related to working at the POD. The impact of the
    emergency can potentially affect
  • Your ability to do the job
  • The ability of other POD workers to do their jobs
  • The ability of the public to quickly and
    efficiently move through the POD

Preparing to Serve
  • The following section of this presentation will
    focus on the steps that you can take now so you
    are prepared to report to your POD site following
    a public health emergency.

Preparing to Serve
  • To best prepare for your work at the POD, it is
    first important to think about
  • Your uniquely individual circumstances
  • Your decision to work at a POD
  • Your familys agreement with that decision
  • Your familys preparedness plans

Your Decision to Work at a POD
  • Whether recruited as a POD volunteer or already
    on an official payroll
  • You understand the potential physical and
    emotional challenges of working at a POD
  • Your personal risk
  • Your personal responsibilities
  • You have confidence in your own resilience

Considering POD Challenges
  • Even with all of current planning and
    preparation, POD workers will potentially
  • High stress, long hours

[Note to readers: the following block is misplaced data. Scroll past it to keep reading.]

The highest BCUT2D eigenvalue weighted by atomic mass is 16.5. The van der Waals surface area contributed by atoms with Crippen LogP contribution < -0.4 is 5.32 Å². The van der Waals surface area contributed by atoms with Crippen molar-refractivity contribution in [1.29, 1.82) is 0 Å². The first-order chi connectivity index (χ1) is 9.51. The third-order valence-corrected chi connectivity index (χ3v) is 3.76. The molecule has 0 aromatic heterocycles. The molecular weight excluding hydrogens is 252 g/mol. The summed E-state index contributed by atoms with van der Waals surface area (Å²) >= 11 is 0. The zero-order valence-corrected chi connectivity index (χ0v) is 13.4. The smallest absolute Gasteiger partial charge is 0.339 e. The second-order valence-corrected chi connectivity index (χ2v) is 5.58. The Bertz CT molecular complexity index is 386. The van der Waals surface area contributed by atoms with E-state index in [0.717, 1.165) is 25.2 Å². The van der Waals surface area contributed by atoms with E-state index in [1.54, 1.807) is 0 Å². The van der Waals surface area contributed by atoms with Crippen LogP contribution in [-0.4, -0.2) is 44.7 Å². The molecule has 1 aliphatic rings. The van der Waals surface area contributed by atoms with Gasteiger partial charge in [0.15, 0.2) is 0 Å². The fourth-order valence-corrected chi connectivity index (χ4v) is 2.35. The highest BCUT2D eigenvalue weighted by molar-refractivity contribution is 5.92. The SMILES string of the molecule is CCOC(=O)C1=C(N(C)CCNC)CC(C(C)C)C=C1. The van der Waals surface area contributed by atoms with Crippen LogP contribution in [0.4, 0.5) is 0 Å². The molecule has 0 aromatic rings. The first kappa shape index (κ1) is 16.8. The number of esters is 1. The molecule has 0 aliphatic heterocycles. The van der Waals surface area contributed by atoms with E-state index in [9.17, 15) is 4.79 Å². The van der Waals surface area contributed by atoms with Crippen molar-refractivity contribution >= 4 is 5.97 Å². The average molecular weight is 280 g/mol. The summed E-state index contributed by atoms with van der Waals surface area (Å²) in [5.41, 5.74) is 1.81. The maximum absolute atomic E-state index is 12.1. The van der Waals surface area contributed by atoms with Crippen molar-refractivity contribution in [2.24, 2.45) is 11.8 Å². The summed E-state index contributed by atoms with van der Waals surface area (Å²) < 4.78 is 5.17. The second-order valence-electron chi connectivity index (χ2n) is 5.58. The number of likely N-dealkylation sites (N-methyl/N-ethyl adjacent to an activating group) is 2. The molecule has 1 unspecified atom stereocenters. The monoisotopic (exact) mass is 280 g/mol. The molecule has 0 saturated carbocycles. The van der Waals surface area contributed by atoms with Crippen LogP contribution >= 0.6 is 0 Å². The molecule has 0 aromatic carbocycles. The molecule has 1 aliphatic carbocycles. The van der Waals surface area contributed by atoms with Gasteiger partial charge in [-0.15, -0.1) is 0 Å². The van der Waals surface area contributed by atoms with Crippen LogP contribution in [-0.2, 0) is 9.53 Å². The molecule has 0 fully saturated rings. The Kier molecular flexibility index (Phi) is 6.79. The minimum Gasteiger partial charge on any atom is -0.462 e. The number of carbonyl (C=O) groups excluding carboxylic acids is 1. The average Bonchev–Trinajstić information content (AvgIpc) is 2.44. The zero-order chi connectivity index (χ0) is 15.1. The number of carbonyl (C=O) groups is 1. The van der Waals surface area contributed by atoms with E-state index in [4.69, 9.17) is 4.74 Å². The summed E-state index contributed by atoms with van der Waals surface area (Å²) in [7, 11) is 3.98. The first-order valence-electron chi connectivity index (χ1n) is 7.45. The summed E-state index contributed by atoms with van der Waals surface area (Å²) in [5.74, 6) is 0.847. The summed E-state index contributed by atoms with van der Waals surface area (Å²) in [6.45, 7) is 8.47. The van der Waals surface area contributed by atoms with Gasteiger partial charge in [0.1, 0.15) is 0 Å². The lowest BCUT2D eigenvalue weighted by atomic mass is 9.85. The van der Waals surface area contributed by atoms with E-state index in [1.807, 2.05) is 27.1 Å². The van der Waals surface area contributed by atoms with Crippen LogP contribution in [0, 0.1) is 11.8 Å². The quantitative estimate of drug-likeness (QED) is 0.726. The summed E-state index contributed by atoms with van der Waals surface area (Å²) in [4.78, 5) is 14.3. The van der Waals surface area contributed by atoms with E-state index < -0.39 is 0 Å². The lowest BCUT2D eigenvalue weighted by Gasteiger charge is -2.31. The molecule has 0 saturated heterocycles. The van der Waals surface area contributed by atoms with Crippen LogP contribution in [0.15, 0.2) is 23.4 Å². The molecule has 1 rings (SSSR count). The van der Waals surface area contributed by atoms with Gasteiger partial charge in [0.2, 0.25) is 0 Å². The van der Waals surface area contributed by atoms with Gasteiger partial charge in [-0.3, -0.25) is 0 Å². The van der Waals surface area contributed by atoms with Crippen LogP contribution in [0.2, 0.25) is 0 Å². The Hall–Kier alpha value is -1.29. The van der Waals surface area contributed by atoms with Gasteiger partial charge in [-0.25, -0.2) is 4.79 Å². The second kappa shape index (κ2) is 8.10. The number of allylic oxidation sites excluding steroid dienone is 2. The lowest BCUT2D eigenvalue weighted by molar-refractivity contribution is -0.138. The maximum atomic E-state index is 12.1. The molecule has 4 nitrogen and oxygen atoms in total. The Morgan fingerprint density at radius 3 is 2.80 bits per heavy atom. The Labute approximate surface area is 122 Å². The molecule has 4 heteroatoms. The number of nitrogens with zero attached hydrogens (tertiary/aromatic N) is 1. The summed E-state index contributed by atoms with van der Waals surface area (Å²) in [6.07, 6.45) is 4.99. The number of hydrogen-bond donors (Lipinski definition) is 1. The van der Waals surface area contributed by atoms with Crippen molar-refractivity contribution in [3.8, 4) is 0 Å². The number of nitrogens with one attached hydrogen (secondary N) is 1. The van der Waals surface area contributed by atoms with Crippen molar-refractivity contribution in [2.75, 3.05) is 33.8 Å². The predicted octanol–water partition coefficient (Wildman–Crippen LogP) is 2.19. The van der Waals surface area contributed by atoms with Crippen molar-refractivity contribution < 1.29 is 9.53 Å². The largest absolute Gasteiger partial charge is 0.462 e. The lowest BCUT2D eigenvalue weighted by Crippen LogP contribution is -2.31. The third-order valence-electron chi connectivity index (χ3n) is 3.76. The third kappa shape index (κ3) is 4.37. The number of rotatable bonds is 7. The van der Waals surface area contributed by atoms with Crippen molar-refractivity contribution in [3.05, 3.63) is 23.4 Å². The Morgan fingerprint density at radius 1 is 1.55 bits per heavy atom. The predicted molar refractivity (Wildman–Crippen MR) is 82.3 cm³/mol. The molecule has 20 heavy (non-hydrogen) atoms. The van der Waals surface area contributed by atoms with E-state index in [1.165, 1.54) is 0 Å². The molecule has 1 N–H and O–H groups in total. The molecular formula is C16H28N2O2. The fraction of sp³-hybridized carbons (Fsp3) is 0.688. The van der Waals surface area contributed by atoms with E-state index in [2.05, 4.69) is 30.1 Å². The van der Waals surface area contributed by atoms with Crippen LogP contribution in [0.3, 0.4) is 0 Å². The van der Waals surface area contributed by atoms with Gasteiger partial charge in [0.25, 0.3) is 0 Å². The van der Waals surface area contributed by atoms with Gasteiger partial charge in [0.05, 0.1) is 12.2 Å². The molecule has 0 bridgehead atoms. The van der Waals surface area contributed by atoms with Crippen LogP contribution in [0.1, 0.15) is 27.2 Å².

• Unfamiliar circumstances/coworkers
  • Chaos in the work environment
  • Uncertain/changing work expectations

Assessing Your Personal Risk
  • Your personal risk is higher if you have any
  • Personal trauma history
  • Chronic physical illness
  • History of psychological disorders
  • Recent major life stressors

Assuming Personal Responsibility
  • You are assuming personal responsibility for your
    decision to work at the POD by
  • Considering the challenges
  • Honestly assessing your personal risk
  • Discussing this with your loved ones and reaching
    agreement in advance regarding
  • Your commitment to report as requested to the POD
    site during a public health emergency
  • Your personal risk ceiling

Capacity for Resilience
  • Your capacity for adapting to the stressors of
    working at the POD is greater if you
  • Typically adapt easily following adversity
  • Have a positive view of self
  • Have good problem-solving skills
  • Have good communication skills